LAS VEGAS — Linus Upson Jr. was a 27-year-old Army Air Corps major when he was assigned to Command Indian Springs Army Air Field in 1945.
Both Upson and the base were in the early stages of serving their country. Upson had only a few years of service under his belt when the base stood up in early 1942.
“There was hardly anything on the base but a few buildings and almost nothing out on the range at the time,” Upson said.
The base was one of many established to support a growing military department after the attack on Pearl Harbor. Upson took command near the end of World War II when the creation of the U.S. Air Force was still two years away.
“The mission was to bring in aerial gunners for indoctrination,” said Upson, who recalls having a strong sense of pride in training men to survive combat missions.
After training, the gunners would serve on B-29 Superfortress bombers, which flew training missions over the Nevada range. Upson said the training focused heavily on teaching gunners how to tear the machine guns completely apart and put them back together.
After Victory in Europe Day, Upson managed the shutdown of the training mission he had built up. His reign as commander lasted only six months and ended with the final transfer of all gunnery training equipment to Las Vegas Army Air Field, which later became Nellis Air Force Base.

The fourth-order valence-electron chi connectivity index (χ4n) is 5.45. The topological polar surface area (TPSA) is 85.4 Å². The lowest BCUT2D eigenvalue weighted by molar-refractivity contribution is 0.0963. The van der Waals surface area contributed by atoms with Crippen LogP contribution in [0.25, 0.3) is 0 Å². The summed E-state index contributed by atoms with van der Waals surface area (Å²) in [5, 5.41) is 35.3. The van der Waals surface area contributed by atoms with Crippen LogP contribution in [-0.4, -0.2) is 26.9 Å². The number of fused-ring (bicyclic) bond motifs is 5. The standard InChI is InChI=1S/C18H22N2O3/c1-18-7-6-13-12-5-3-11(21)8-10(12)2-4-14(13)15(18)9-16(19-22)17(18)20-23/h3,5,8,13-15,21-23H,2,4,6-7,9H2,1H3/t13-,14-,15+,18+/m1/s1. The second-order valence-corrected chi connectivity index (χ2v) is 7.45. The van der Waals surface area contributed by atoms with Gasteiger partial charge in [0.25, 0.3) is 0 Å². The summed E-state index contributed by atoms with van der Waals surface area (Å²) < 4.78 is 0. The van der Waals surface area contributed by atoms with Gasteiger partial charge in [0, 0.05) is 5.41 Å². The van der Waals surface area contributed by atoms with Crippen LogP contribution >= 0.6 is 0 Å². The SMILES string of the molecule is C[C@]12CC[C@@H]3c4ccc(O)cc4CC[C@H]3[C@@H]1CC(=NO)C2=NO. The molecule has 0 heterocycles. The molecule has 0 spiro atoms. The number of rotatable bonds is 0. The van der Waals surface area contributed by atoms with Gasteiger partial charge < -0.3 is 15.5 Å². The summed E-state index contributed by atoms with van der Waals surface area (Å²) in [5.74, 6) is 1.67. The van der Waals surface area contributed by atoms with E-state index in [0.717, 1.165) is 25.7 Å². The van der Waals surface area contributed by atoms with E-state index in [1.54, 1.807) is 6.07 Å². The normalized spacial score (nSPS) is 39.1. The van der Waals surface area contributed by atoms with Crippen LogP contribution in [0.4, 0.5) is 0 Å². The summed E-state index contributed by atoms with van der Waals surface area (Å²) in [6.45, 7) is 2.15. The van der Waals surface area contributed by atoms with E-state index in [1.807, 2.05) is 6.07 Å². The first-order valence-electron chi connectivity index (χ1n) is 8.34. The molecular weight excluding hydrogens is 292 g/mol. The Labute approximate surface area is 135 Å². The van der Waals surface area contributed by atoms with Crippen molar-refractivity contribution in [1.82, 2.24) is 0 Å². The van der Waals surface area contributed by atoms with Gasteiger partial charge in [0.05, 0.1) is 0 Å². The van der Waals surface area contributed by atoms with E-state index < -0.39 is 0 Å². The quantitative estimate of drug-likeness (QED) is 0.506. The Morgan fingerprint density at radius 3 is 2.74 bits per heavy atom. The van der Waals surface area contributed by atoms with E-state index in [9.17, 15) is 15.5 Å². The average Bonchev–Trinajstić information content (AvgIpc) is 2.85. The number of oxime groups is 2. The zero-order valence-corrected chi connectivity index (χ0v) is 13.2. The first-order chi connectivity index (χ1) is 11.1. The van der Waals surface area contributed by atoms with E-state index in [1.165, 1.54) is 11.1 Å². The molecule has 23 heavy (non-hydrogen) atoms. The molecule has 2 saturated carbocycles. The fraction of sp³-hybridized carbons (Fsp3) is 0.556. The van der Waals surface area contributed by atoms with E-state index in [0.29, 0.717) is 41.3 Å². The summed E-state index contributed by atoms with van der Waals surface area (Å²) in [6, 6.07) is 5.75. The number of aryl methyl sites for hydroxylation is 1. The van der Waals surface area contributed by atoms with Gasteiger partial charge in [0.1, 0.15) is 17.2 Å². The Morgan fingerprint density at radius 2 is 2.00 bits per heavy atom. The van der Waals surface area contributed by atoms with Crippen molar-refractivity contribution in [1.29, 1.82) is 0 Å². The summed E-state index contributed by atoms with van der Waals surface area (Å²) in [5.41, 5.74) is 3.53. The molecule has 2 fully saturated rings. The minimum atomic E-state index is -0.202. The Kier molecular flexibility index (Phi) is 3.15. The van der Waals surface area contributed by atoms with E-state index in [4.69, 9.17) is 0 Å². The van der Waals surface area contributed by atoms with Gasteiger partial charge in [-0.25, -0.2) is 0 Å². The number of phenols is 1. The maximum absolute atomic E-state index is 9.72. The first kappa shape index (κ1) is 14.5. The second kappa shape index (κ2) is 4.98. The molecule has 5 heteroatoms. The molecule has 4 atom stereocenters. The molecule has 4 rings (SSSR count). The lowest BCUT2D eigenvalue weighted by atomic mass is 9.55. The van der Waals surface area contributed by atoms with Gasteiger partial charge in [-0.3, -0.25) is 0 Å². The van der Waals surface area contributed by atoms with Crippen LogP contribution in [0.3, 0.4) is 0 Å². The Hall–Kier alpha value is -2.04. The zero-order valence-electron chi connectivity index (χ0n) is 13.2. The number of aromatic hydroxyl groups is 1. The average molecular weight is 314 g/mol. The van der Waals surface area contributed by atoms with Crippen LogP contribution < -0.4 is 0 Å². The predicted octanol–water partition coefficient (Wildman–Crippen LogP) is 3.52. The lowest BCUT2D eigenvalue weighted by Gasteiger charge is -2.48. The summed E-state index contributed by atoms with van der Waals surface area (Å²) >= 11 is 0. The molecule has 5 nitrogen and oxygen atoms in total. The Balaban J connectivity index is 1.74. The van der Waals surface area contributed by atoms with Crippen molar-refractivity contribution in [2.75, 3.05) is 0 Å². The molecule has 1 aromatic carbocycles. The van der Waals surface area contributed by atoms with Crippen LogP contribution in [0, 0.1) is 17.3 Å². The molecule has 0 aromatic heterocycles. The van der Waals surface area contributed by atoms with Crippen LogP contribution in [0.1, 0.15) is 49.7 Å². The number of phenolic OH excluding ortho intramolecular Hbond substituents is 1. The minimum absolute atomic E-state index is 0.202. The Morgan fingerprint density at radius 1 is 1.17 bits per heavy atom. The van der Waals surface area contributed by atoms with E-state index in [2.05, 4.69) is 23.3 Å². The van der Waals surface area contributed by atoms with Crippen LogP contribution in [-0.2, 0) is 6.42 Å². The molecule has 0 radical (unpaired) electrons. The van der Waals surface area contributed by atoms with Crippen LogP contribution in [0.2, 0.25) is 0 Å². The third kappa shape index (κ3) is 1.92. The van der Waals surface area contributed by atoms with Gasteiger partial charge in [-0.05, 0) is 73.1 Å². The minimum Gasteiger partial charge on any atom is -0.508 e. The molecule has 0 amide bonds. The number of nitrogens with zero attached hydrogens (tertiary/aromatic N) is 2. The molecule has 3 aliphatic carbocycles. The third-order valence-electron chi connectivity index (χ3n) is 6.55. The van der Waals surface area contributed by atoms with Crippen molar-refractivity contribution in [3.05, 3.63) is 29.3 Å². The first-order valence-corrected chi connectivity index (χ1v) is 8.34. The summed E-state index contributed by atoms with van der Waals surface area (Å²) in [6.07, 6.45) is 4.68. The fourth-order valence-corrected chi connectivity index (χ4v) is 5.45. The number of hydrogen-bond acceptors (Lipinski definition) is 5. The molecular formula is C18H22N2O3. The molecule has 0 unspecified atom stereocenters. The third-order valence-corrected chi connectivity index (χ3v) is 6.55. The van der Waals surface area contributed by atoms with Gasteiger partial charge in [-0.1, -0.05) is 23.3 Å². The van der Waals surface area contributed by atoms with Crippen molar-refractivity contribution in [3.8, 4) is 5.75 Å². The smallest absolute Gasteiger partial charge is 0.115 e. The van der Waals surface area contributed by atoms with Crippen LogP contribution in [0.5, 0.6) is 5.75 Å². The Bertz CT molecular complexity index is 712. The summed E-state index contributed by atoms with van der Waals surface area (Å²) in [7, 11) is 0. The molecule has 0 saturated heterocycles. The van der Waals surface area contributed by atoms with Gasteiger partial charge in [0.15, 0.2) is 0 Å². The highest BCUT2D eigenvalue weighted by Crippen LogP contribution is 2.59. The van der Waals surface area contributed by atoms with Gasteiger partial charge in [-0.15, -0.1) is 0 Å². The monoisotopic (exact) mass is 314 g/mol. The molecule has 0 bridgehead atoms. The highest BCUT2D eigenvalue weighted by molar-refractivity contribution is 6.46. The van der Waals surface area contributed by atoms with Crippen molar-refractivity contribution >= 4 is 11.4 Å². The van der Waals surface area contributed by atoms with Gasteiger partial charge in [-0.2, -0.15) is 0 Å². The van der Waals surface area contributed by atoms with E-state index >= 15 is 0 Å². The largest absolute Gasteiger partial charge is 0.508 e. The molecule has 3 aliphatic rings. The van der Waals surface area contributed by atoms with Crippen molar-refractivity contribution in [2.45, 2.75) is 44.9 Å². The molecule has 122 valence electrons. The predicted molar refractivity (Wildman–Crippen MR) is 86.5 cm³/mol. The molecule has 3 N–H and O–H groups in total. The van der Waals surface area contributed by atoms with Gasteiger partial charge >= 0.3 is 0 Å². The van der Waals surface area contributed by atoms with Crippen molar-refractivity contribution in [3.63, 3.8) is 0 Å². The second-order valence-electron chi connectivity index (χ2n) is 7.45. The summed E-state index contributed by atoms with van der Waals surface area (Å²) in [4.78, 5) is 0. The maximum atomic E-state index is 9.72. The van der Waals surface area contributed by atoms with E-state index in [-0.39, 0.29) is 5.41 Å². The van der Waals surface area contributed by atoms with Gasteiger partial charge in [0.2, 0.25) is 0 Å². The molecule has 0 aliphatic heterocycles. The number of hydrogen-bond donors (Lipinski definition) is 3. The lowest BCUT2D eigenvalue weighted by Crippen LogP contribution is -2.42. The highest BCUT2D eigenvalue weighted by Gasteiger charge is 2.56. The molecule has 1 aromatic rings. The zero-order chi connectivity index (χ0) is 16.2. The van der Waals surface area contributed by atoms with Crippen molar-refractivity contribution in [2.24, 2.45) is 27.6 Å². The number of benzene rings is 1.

Upson went on to serve a full career, to include commanding more units before retiring as a colonel. After he left Indian Springs Airport, he wouldn’t set foot on the base for 68 years.
During those years, Indian Springs Army Air Field closed, reopened, switched services, changed missions and finally became Creech AFB. Today, the buildings have almost tripled, and it is home to the Air Force’s premier remotely piloted aircraft wing.
Upson finally returned to the base Nov. 27, 2013, and brought some of his family to see where he commanded.
Three generations of his family accompanied him on the visit, including two of his sons who also served in the military. One graduated from the Air Force Academy in 1970 and was an F-15 pilot before retiring as a colonel. Another served in the Army as an Infantry Ranger first lieutenant from 1967-1971 before switching to the U.S. Army Reserve.
“This is still a good place, as good a location as I remember it,” said Upson. “The mission is large now. It’s amazing what the Airmen do here.”
When asked about ever visiting any bases he’d served at in the past, Upson said he never avoided Creech but life never gave him the opportunity. After learning about the current mission, Upson realized a truth evident both when he commanded and today. The mission has always been to train Airmen for combat operations crucial to the fight.